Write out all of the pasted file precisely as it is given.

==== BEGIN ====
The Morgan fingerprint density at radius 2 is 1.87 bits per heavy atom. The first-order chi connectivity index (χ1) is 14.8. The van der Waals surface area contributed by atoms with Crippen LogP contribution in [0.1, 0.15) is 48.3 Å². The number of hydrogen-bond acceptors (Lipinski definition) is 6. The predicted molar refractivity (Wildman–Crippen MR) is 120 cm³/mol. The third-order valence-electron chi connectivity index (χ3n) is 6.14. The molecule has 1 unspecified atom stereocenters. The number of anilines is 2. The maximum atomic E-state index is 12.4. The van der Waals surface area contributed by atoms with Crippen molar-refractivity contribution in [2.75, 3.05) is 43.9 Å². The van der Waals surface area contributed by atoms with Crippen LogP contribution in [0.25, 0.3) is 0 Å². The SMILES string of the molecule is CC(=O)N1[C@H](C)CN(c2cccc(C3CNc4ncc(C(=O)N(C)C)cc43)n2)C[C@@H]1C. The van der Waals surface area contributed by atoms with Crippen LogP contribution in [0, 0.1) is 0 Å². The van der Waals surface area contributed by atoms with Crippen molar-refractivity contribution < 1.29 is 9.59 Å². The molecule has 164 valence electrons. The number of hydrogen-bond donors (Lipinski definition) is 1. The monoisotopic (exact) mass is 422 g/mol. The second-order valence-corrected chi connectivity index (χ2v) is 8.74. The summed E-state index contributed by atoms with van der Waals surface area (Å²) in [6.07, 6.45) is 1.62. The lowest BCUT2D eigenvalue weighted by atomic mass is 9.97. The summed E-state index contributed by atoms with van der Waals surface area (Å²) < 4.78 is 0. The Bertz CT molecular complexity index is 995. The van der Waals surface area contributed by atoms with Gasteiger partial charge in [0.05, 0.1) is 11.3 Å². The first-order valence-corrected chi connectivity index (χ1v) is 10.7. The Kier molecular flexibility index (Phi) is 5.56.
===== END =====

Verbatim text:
The Morgan fingerprint density at radius 2 is 1.87 bits per heavy atom. The first-order chi connectivity index (χ1) is 14.8. The van der Waals surface area contributed by atoms with Crippen LogP contribution in [0.1, 0.15) is 48.3 Å². The number of hydrogen-bond acceptors (Lipinski definition) is 6. The predicted molar refractivity (Wildman–Crippen MR) is 120 cm³/mol. The third-order valence-electron chi connectivity index (χ3n) is 6.14. The molecule has 1 unspecified atom stereocenters. The number of anilines is 2. The maximum atomic E-state index is 12.4. The van der Waals surface area contributed by atoms with Crippen molar-refractivity contribution in [2.75, 3.05) is 43.9 Å². The van der Waals surface area contributed by atoms with Crippen LogP contribution in [0.25, 0.3) is 0 Å². The SMILES string of the molecule is CC(=O)N1[C@H](C)CN(c2cccc(C3CNc4ncc(C(=O)N(C)C)cc43)n2)C[C@@H]1C. The van der Waals surface area contributed by atoms with Crippen LogP contribution in [0, 0.1) is 0 Å². The van der Waals surface area contributed by atoms with Crippen molar-refractivity contribution < 1.29 is 9.59 Å². The molecule has 164 valence electrons. The number of hydrogen-bond donors (Lipinski definition) is 1. The monoisotopic (exact) mass is 422 g/mol. The second-order valence-corrected chi connectivity index (χ2v) is 8.74. The summed E-state index contributed by atoms with van der Waals surface area (Å²) in [6.07, 6.45) is 1.62. The lowest BCUT2D eigenvalue weighted by atomic mass is 9.97. The summed E-state index contributed by atoms with van der Waals surface area (Å²) < 4.78 is 0. The Bertz CT molecular complexity index is 995. The van der Waals surface area contributed by atoms with Gasteiger partial charge in [0.05, 0.1) is 11.3 Å². The first-order valence-corrected chi connectivity index (χ1v) is 10.7. The Kier molecular flexibility index (Phi) is 5.56.